Judy Gold is a stand-up comedian and winner of two Emmy Awards. She hosts the weekly podcast “Kill Me Now” and is the author of the forthcoming “Yes I Can Say That: When They Come for the Comedians We Are All in Trouble” (Dey Street Books). She spoke to The Jewish Week last week at the close of her recent Off-Broadway run of “25 Questions for a Jewish Mother.”
Your upcoming book tackles the issue of free speech. How did this become an important cause for you?
When you silence people horrible things happen. Why is it Ok for Trump to lie, call people names, put the press in danger, and yet a comedian whose only goal is to make the audience laugh is vilified or cancelled?
I have Holocaust jokes in my act. I have #MeToo jokes in my act. I’m the most politically incorrect person. But the jokes have to be good.
Humor is the most palatable way to talk about a subversive topic. Smart comedy makes you think. And it makes you laugh and hopefully see the world through someone else’s eyes.
How has your identity enriched your approach to comedy?
My entire career I’ve been told “you’re too Jewish” and then when I came out on stage it was all “stop with the lezbo.” I’m a Jew who happens to be gay. I’m a comic that happens to be gay. Being gay is who I love. Being Jewish is who I am. It’s the way I think, it’s the way I look, it’s the way I eat, the way I talk. It’s everything about me.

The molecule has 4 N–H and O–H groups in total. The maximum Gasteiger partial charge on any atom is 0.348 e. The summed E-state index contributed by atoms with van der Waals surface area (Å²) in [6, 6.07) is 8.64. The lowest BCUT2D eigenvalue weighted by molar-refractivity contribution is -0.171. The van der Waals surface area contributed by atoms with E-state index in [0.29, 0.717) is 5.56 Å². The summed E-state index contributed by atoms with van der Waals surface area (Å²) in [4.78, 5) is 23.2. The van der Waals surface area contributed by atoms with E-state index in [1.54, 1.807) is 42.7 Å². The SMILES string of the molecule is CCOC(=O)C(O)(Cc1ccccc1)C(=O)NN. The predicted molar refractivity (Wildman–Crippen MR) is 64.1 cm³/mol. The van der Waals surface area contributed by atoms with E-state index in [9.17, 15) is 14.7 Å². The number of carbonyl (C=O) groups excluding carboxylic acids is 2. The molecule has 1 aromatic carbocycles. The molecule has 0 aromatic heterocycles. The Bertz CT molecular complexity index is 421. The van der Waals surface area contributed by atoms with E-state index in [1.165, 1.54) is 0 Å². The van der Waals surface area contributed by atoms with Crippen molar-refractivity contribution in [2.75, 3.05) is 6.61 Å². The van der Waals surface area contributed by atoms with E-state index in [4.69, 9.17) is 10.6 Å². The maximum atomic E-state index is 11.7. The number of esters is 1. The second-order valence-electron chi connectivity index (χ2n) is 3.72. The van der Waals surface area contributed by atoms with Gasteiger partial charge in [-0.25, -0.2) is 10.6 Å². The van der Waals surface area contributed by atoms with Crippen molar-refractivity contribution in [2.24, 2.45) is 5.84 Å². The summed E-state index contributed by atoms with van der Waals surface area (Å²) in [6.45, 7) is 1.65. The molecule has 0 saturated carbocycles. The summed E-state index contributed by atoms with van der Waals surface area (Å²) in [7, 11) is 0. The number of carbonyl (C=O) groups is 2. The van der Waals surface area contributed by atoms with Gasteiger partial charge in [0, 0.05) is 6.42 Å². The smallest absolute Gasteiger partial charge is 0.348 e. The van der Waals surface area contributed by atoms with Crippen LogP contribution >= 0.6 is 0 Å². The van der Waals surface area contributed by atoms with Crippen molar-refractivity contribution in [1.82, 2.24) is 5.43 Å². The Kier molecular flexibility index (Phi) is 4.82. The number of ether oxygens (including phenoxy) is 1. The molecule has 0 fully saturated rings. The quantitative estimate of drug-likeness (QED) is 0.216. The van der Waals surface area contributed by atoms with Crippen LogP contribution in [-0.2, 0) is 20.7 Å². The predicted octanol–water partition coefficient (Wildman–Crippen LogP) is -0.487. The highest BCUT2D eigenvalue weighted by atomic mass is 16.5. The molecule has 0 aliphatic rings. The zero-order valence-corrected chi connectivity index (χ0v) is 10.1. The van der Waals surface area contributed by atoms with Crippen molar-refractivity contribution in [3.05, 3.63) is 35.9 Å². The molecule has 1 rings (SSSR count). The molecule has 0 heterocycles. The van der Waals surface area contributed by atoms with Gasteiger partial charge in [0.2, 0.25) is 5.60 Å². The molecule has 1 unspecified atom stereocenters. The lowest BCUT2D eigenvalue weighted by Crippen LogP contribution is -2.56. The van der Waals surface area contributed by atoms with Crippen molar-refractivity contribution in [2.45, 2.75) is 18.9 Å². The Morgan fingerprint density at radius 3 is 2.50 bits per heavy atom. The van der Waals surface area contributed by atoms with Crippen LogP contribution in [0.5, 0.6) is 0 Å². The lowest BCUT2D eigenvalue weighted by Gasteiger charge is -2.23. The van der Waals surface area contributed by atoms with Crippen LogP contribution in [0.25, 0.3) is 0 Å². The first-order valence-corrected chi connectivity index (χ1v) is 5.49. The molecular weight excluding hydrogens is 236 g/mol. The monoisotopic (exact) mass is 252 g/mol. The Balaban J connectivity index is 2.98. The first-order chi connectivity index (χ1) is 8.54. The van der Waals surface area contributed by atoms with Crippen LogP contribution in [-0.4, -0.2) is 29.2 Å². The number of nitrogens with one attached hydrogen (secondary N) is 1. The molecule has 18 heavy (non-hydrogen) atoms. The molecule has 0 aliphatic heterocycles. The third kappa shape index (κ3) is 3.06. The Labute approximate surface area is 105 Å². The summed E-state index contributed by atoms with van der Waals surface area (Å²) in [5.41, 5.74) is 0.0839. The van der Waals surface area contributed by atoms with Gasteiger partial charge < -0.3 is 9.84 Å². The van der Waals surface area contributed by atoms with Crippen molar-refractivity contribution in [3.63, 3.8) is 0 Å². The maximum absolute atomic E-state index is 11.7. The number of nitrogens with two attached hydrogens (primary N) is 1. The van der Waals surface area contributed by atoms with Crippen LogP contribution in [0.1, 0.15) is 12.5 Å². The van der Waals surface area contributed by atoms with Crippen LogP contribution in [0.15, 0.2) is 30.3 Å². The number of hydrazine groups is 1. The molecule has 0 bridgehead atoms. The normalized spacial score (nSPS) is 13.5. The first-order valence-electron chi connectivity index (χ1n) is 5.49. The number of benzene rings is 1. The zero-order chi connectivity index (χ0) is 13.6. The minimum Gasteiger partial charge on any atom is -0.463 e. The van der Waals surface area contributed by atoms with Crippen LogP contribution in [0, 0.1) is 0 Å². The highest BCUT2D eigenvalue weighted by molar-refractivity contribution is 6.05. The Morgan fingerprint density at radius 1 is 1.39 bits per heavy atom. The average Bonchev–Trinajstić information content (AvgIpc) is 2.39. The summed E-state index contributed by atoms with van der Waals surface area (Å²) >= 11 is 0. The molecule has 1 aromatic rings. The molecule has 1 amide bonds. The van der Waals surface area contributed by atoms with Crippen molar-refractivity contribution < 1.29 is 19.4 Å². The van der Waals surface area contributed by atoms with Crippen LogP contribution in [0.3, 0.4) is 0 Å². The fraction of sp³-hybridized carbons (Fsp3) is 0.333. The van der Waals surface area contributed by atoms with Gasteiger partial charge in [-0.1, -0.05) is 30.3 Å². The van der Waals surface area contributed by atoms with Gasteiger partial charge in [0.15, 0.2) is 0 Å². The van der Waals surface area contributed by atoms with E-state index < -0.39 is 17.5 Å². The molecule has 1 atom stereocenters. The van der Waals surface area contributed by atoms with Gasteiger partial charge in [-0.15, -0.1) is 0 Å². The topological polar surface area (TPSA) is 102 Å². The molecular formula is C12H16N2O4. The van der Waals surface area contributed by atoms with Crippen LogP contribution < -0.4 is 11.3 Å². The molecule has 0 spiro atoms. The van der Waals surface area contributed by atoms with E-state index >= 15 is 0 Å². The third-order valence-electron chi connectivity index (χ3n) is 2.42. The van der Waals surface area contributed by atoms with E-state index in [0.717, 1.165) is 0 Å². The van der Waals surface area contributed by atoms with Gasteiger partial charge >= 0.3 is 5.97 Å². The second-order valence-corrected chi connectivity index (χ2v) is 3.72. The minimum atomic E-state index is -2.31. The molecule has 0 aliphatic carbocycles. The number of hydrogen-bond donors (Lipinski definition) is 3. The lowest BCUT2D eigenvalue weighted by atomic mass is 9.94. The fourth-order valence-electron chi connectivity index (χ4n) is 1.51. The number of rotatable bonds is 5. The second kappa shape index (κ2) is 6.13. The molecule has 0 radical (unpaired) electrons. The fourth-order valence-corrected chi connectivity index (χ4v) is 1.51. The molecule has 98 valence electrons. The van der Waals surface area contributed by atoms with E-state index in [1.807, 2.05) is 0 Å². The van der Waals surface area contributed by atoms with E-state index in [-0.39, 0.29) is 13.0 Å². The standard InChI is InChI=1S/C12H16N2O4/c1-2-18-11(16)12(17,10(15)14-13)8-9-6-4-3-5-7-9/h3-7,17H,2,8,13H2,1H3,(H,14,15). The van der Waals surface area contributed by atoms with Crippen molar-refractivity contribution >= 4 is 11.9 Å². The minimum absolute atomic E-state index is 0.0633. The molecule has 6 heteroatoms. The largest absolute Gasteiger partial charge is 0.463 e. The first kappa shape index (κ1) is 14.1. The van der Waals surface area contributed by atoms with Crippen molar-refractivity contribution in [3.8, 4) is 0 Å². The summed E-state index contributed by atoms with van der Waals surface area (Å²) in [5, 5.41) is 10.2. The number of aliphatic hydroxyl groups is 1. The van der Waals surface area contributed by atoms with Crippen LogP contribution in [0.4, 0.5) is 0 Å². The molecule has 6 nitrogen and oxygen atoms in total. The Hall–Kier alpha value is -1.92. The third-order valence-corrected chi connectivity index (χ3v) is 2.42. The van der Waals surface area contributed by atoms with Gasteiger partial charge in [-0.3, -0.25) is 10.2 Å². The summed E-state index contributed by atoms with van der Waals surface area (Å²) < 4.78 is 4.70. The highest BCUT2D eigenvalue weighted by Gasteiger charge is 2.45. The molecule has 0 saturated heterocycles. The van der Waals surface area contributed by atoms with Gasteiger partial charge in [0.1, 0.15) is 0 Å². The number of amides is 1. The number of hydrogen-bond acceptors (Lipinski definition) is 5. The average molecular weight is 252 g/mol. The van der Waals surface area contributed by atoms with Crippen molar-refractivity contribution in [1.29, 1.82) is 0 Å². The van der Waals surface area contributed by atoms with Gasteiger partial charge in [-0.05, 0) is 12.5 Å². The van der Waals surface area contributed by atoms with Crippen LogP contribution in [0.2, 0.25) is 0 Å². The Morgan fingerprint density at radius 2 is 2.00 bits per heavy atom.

Has your perception of anti-Semitism changed this past year?
I can’t tell you how affected I was by those killings in Pittsburgh. I was born in 1962 and I thought the Holocaust was so long ago. All of this has just broken my heart. I can’t believe that this would happen in this country.
My mother was constantly shoving down my throat, “You’re a Jew” and “everyone hates us.” I thought she was paranoid — not so much anymore.
Has your perspective as a gay Jew changed over the years?
I feel like now we’re at the point in gay rights where Jews were when I was born — after the Holocaust. The Jews were so vocal. Now you have Ivy League students who don’t know when the Holocaust happened.
We were so ensconced in this fight [for gay rights] and we’re now at the point where we’re still fighting for our rights, but we’re seen, we’re fearless.